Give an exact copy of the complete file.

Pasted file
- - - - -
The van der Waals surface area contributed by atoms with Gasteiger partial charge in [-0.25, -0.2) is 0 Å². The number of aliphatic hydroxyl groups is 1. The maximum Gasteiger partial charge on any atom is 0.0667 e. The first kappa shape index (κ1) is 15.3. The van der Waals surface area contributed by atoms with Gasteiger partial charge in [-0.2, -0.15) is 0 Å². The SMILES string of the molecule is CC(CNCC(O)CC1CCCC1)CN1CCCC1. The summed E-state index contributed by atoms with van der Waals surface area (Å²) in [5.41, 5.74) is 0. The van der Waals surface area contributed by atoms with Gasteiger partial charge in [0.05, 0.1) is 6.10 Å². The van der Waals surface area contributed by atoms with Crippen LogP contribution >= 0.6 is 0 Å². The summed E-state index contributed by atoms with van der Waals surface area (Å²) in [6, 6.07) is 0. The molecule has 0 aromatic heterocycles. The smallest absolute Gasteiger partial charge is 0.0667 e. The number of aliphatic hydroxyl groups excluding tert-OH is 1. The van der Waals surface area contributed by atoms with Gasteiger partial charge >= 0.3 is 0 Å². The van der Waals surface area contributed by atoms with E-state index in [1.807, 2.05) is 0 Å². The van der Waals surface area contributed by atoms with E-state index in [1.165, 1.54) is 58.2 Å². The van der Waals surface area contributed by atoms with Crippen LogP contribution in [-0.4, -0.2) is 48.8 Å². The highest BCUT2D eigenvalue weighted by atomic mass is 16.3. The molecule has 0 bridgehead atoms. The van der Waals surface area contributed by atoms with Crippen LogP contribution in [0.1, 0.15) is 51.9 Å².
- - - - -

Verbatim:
The van der Waals surface area contributed by atoms with Gasteiger partial charge in [-0.25, -0.2) is 0 Å². The number of aliphatic hydroxyl groups is 1. The maximum Gasteiger partial charge on any atom is 0.0667 e. The first kappa shape index (κ1) is 15.3. The van der Waals surface area contributed by atoms with Gasteiger partial charge in [-0.2, -0.15) is 0 Å². The SMILES string of the molecule is CC(CNCC(O)CC1CCCC1)CN1CCCC1. The summed E-state index contributed by atoms with van der Waals surface area (Å²) in [5.41, 5.74) is 0. The van der Waals surface area contributed by atoms with Gasteiger partial charge in [0.05, 0.1) is 6.10 Å². The van der Waals surface area contributed by atoms with Crippen LogP contribution >= 0.6 is 0 Å². The summed E-state index contributed by atoms with van der Waals surface area (Å²) in [6, 6.07) is 0. The molecule has 0 aromatic heterocycles. The smallest absolute Gasteiger partial charge is 0.0667 e. The number of aliphatic hydroxyl groups excluding tert-OH is 1. The van der Waals surface area contributed by atoms with Gasteiger partial charge >= 0.3 is 0 Å². The van der Waals surface area contributed by atoms with E-state index in [1.807, 2.05) is 0 Å². The van der Waals surface area contributed by atoms with E-state index in [1.165, 1.54) is 58.2 Å². The van der Waals surface area contributed by atoms with Crippen LogP contribution in [-0.4, -0.2) is 48.8 Å². The highest BCUT2D eigenvalue weighted by atomic mass is 16.3. The molecule has 0 bridgehead atoms. The van der Waals surface area contributed by atoms with Crippen LogP contribution in [0.1, 0.15) is 51.9 Å².